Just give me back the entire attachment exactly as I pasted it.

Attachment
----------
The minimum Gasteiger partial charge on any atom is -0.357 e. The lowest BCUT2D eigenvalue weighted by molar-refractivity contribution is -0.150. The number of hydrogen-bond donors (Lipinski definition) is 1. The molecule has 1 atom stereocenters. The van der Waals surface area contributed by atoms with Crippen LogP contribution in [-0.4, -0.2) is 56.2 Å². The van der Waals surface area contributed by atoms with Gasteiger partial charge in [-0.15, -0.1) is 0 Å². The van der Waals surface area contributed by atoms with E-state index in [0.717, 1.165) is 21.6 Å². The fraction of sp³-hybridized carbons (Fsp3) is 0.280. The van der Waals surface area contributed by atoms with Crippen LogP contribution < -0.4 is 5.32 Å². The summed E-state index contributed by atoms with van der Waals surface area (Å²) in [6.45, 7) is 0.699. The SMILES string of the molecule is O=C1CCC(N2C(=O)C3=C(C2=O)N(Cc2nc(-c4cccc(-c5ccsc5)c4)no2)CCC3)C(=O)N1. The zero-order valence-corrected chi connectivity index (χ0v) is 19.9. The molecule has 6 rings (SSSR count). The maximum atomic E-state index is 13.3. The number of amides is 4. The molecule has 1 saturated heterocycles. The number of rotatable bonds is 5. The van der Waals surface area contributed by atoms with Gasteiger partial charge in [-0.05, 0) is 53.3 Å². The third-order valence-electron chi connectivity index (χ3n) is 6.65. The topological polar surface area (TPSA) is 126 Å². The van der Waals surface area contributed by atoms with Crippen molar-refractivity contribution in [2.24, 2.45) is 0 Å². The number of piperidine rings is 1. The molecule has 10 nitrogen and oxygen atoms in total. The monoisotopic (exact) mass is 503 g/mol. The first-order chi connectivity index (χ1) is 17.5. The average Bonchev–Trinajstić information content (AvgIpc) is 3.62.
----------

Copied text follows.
The minimum Gasteiger partial charge on any atom is -0.357 e. The lowest BCUT2D eigenvalue weighted by molar-refractivity contribution is -0.150. The number of hydrogen-bond donors (Lipinski definition) is 1. The molecule has 1 atom stereocenters. The van der Waals surface area contributed by atoms with Crippen LogP contribution in [-0.4, -0.2) is 56.2 Å². The van der Waals surface area contributed by atoms with Gasteiger partial charge in [-0.15, -0.1) is 0 Å². The van der Waals surface area contributed by atoms with E-state index in [0.717, 1.165) is 21.6 Å². The fraction of sp³-hybridized carbons (Fsp3) is 0.280. The van der Waals surface area contributed by atoms with Crippen LogP contribution < -0.4 is 5.32 Å². The summed E-state index contributed by atoms with van der Waals surface area (Å²) in [6.45, 7) is 0.699. The SMILES string of the molecule is O=C1CCC(N2C(=O)C3=C(C2=O)N(Cc2nc(-c4cccc(-c5ccsc5)c4)no2)CCC3)C(=O)N1. The zero-order valence-corrected chi connectivity index (χ0v) is 19.9. The molecule has 6 rings (SSSR count). The maximum atomic E-state index is 13.3. The number of amides is 4. The molecule has 1 saturated heterocycles. The number of rotatable bonds is 5. The van der Waals surface area contributed by atoms with Gasteiger partial charge in [-0.05, 0) is 53.3 Å². The third-order valence-electron chi connectivity index (χ3n) is 6.65. The topological polar surface area (TPSA) is 126 Å². The van der Waals surface area contributed by atoms with Crippen molar-refractivity contribution in [2.24, 2.45) is 0 Å². The number of piperidine rings is 1. The molecule has 10 nitrogen and oxygen atoms in total. The monoisotopic (exact) mass is 503 g/mol. The first-order chi connectivity index (χ1) is 17.5. The average Bonchev–Trinajstić information content (AvgIpc) is 3.62.